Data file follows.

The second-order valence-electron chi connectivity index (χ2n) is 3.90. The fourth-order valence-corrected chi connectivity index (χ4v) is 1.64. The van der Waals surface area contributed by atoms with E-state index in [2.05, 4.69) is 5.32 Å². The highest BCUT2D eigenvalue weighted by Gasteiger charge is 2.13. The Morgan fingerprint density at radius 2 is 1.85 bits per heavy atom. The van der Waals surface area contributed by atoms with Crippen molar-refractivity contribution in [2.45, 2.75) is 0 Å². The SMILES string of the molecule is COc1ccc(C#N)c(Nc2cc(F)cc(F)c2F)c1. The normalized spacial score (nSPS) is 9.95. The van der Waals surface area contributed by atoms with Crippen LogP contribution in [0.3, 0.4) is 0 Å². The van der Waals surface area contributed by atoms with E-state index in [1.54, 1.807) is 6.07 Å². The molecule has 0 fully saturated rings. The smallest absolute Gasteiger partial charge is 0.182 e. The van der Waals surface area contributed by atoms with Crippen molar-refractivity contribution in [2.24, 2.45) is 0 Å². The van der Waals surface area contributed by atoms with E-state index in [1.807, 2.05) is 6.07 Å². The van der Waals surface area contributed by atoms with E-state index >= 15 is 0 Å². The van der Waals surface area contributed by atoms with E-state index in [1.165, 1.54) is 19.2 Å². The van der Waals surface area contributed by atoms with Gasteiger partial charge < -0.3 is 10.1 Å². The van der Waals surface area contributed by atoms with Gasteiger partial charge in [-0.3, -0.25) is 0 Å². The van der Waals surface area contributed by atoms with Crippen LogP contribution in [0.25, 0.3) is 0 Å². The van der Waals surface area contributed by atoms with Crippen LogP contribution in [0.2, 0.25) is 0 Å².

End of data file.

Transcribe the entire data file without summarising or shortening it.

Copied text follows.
The second-order valence-electron chi connectivity index (χ2n) is 3.90. The fourth-order valence-corrected chi connectivity index (χ4v) is 1.64. The van der Waals surface area contributed by atoms with E-state index in [2.05, 4.69) is 5.32 Å². The highest BCUT2D eigenvalue weighted by Gasteiger charge is 2.13. The Morgan fingerprint density at radius 2 is 1.85 bits per heavy atom. The van der Waals surface area contributed by atoms with Crippen molar-refractivity contribution in [2.45, 2.75) is 0 Å². The SMILES string of the molecule is COc1ccc(C#N)c(Nc2cc(F)cc(F)c2F)c1. The normalized spacial score (nSPS) is 9.95. The van der Waals surface area contributed by atoms with Crippen LogP contribution in [0.3, 0.4) is 0 Å². The van der Waals surface area contributed by atoms with E-state index in [1.54, 1.807) is 6.07 Å². The molecule has 0 fully saturated rings. The smallest absolute Gasteiger partial charge is 0.182 e. The van der Waals surface area contributed by atoms with Crippen molar-refractivity contribution in [2.24, 2.45) is 0 Å². The van der Waals surface area contributed by atoms with E-state index in [1.807, 2.05) is 6.07 Å². The van der Waals surface area contributed by atoms with E-state index >= 15 is 0 Å². The van der Waals surface area contributed by atoms with E-state index in [1.165, 1.54) is 19.2 Å². The van der Waals surface area contributed by atoms with Gasteiger partial charge < -0.3 is 10.1 Å². The van der Waals surface area contributed by atoms with Gasteiger partial charge in [-0.3, -0.25) is 0 Å². The van der Waals surface area contributed by atoms with Crippen LogP contribution in [0.25, 0.3) is 0 Å². The van der Waals surface area contributed by atoms with Crippen LogP contribution in [0.2, 0.25) is 0 Å².